Art Briles was fired by Baylor University for cultivating a culture of misconduct which lacked accountability and contributed to a decrease in the well-being and safety of the Baylor University student body. That is to say he, or his employees, as well as the administration of Baylor University actively worked to cover up sexual assaults and other criminal misconduct by Baylor University football players. Pepper Hamilton, the law firm hired by Baylor University to conduct an external review of Baylor athletics, found “significant concerns about the tone and culture within Baylor’s football program as it relates to accountability for all forms of student-athlete misconduct.”
In his first television interview since his firing Briles told ESPN that he was sorry for what happened and pledged to do better in the future,
“I made mistakes. I did wrong, but I’m not doing this trying to make myself feel better for apologizing,” Briles told ESPN’s Tom Rinaldi. “I understand I made some mistakes. There was some bad things that went on under my watch. I was the captain of this ship. The captain of the ship goes down with it.
“So, I understand that I made some mistakes, and for that I’m sorry. But I’m not trying to plead for people’s sympathy. I’m just stating that, ‘Hey, I made some mistakes. I was wrong. I’m sorry. I’m gonna learn. I’m gonna do better.”
In a way this is a step forward for Briles who to this point had refused to acknowledge he had done anything wrong and that if any misconduct had occurred at Baylor it was without his knowledge. He once stated, “I’ve been in it 38 years, and I’ve done, you know, lived the right way for 60 years of my life. I’ve never done anything illegal, immoral, unethical”. Any kind of acknowledgement of wrong-doing is a step forward. Especially as Briles expects to be coaching again next year.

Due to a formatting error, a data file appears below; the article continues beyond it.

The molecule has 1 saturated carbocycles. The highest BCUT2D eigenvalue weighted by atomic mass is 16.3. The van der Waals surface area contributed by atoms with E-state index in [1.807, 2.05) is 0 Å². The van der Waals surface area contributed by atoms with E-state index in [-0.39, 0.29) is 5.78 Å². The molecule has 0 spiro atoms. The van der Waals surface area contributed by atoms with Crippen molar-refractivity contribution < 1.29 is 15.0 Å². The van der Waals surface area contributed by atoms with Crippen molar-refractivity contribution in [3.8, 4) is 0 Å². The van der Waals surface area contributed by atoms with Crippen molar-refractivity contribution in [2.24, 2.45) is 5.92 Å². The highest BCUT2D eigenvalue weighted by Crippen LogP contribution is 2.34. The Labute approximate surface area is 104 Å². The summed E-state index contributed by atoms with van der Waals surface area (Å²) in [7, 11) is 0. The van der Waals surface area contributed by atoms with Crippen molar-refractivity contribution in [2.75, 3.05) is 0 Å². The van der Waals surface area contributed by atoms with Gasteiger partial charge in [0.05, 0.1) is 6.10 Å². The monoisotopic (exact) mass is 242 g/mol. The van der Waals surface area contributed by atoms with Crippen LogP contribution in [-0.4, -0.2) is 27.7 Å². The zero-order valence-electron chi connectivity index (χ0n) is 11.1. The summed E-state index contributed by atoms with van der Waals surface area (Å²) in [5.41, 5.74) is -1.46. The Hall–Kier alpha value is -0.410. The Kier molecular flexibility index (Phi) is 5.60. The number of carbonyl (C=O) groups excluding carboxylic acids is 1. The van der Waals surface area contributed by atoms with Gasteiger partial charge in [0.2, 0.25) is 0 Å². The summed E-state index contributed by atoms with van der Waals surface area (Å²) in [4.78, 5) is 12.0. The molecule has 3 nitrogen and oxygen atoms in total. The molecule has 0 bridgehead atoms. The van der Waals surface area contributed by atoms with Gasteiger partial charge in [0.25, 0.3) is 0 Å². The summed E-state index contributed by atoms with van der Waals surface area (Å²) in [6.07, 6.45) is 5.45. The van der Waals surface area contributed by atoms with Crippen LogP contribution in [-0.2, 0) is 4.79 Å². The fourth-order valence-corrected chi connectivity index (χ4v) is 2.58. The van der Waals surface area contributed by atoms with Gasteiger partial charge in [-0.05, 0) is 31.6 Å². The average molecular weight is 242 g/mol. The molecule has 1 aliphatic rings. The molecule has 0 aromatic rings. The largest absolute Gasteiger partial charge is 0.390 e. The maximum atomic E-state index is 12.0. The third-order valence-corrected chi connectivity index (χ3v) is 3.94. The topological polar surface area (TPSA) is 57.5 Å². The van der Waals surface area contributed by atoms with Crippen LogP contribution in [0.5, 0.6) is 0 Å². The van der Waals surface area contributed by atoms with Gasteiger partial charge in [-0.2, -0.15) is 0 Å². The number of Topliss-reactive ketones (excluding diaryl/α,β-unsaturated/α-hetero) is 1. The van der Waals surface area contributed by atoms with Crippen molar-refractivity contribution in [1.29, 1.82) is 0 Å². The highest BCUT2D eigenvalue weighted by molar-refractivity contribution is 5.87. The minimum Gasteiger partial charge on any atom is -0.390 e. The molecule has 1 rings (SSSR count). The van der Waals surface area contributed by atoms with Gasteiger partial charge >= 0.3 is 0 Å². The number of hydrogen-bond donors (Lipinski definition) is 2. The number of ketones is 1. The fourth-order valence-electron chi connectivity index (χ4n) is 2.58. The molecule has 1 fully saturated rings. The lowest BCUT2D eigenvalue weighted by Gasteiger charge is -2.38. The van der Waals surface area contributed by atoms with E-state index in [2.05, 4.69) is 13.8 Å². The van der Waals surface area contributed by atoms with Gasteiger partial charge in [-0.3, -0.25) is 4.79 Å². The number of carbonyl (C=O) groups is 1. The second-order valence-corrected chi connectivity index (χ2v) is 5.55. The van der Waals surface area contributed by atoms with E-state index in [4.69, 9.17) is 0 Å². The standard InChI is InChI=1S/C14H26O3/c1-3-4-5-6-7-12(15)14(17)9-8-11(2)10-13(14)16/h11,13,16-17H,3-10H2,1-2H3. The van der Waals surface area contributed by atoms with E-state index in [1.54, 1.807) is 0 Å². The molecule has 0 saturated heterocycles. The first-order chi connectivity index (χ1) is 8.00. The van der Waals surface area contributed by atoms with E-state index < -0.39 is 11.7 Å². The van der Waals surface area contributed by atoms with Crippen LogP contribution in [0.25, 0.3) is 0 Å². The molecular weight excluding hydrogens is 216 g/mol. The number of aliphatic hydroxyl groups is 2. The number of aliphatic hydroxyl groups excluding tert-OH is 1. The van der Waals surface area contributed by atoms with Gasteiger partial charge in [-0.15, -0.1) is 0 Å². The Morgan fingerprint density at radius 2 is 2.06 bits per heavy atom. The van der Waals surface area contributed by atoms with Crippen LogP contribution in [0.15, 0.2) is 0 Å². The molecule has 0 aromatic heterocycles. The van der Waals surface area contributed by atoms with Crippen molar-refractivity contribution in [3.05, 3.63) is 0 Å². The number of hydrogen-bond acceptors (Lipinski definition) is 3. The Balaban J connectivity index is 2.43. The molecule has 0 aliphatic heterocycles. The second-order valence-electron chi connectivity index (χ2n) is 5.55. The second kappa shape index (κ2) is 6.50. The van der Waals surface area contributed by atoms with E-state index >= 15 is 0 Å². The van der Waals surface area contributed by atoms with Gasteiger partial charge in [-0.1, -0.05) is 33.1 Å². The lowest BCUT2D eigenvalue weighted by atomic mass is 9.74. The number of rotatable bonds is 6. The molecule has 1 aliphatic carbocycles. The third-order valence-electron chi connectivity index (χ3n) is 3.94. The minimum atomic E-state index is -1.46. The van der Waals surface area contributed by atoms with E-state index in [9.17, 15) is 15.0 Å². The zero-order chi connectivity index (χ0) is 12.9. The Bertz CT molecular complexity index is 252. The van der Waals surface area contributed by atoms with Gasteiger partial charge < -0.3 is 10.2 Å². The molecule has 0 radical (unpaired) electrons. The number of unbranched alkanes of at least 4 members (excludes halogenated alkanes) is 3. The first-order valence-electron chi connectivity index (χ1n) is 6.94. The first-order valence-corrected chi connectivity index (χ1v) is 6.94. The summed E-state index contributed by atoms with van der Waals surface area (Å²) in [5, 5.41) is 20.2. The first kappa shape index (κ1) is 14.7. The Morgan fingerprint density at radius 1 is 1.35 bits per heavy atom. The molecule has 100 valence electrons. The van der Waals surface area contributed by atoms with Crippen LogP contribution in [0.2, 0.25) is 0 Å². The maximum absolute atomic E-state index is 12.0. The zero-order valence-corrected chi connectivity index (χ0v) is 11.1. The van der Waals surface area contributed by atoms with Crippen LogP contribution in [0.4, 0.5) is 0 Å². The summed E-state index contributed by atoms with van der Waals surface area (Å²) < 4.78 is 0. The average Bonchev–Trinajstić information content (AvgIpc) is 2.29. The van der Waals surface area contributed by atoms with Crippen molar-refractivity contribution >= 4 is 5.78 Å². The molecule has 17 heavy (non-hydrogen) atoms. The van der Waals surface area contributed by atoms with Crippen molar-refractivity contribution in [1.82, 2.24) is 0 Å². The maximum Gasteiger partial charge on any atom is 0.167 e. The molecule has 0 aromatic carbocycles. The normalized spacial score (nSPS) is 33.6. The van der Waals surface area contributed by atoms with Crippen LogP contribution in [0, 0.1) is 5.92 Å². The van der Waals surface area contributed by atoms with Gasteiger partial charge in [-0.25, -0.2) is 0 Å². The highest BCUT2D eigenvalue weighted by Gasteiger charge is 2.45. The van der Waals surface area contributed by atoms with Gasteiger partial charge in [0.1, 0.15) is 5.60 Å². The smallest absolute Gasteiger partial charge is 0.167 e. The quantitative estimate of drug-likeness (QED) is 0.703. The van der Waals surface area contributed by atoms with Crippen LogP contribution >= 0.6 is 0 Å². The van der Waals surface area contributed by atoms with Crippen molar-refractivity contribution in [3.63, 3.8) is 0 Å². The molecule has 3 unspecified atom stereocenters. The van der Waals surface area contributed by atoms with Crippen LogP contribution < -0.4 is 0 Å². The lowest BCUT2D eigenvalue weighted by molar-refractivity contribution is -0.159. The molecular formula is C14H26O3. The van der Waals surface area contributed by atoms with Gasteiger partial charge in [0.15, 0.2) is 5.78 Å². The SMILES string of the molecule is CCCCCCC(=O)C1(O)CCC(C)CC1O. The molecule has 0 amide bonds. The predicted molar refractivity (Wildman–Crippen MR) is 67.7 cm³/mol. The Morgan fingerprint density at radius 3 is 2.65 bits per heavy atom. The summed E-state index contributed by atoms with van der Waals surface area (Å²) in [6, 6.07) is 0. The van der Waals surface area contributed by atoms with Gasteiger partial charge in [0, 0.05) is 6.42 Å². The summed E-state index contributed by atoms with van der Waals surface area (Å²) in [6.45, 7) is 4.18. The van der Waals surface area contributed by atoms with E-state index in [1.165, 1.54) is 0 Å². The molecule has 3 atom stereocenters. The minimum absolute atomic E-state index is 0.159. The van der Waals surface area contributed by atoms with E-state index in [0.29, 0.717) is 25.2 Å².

Therein lies the problem. Briles’ statement to ESPN, in his first real interview, is his first time accepting any blame for what happened at Baylor. Only days after powerful sports agent Jimmy Sexton was hired by Briles to represent him. The timing just seems off. Art Briles suddenly had an epiphany regarding his culpability mere days after he hired a new agent to purportedly help him get a new job. Unless the epiphany came prior to the hiring of the agent and Briles wanted someone to help him craft his message. That might actually be worse. Or, Briles knew he was guilty all along, waited for the severity of coverage to die down and then chose the opening weekend of college football, when everyone is just excited for football, to give an interview wherein he expresses a guilty conscience and puts himself square in the middle of the college football conversation once again.
In any case this is some form of a public relations stunt and there is no reason to believe Art Briles is actually sorry for what happened at Baylor.